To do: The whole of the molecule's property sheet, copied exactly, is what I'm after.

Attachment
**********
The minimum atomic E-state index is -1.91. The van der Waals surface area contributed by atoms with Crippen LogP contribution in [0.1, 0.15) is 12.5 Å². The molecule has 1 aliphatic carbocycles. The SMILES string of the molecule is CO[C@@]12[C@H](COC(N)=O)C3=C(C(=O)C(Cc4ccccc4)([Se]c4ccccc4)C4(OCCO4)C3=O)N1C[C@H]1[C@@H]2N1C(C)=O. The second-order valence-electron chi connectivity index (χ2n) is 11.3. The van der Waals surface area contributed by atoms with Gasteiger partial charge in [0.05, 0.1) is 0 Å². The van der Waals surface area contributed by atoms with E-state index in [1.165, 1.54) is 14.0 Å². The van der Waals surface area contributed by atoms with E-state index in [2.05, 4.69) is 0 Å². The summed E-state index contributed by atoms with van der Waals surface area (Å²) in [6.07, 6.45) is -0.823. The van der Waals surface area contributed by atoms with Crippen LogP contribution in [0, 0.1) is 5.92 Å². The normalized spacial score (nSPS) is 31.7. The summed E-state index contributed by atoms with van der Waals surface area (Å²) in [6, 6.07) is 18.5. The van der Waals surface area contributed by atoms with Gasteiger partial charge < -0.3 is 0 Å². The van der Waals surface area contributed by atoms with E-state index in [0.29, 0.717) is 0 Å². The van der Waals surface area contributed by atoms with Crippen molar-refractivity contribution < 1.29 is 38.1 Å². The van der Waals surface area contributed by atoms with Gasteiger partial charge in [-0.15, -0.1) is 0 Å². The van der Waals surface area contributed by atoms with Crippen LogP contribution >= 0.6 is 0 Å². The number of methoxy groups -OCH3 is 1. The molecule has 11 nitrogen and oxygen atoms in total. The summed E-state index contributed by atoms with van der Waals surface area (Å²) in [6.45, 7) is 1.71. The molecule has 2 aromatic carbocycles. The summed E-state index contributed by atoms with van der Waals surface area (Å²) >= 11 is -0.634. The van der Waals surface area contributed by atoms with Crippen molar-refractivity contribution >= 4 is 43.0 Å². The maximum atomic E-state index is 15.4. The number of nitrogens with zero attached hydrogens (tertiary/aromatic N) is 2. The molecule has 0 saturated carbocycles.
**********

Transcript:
The minimum atomic E-state index is -1.91. The van der Waals surface area contributed by atoms with Crippen LogP contribution in [0.1, 0.15) is 12.5 Å². The molecule has 1 aliphatic carbocycles. The SMILES string of the molecule is CO[C@@]12[C@H](COC(N)=O)C3=C(C(=O)C(Cc4ccccc4)([Se]c4ccccc4)C4(OCCO4)C3=O)N1C[C@H]1[C@@H]2N1C(C)=O. The second-order valence-electron chi connectivity index (χ2n) is 11.3. The van der Waals surface area contributed by atoms with Gasteiger partial charge in [0.05, 0.1) is 0 Å². The van der Waals surface area contributed by atoms with E-state index in [1.165, 1.54) is 14.0 Å². The van der Waals surface area contributed by atoms with E-state index in [2.05, 4.69) is 0 Å². The summed E-state index contributed by atoms with van der Waals surface area (Å²) in [6.07, 6.45) is -0.823. The van der Waals surface area contributed by atoms with Crippen LogP contribution in [0, 0.1) is 5.92 Å². The normalized spacial score (nSPS) is 31.7. The summed E-state index contributed by atoms with van der Waals surface area (Å²) in [6, 6.07) is 18.5. The van der Waals surface area contributed by atoms with Gasteiger partial charge < -0.3 is 0 Å². The van der Waals surface area contributed by atoms with E-state index in [0.29, 0.717) is 0 Å². The van der Waals surface area contributed by atoms with Crippen molar-refractivity contribution < 1.29 is 38.1 Å². The van der Waals surface area contributed by atoms with Gasteiger partial charge in [-0.15, -0.1) is 0 Å². The van der Waals surface area contributed by atoms with Crippen LogP contribution >= 0.6 is 0 Å². The number of methoxy groups -OCH3 is 1. The molecule has 11 nitrogen and oxygen atoms in total. The summed E-state index contributed by atoms with van der Waals surface area (Å²) in [6.45, 7) is 1.71. The molecule has 2 aromatic carbocycles. The summed E-state index contributed by atoms with van der Waals surface area (Å²) >= 11 is -0.634. The van der Waals surface area contributed by atoms with Crippen molar-refractivity contribution >= 4 is 43.0 Å². The maximum atomic E-state index is 15.4. The number of nitrogens with zero attached hydrogens (tertiary/aromatic N) is 2. The molecule has 0 saturated carbocycles.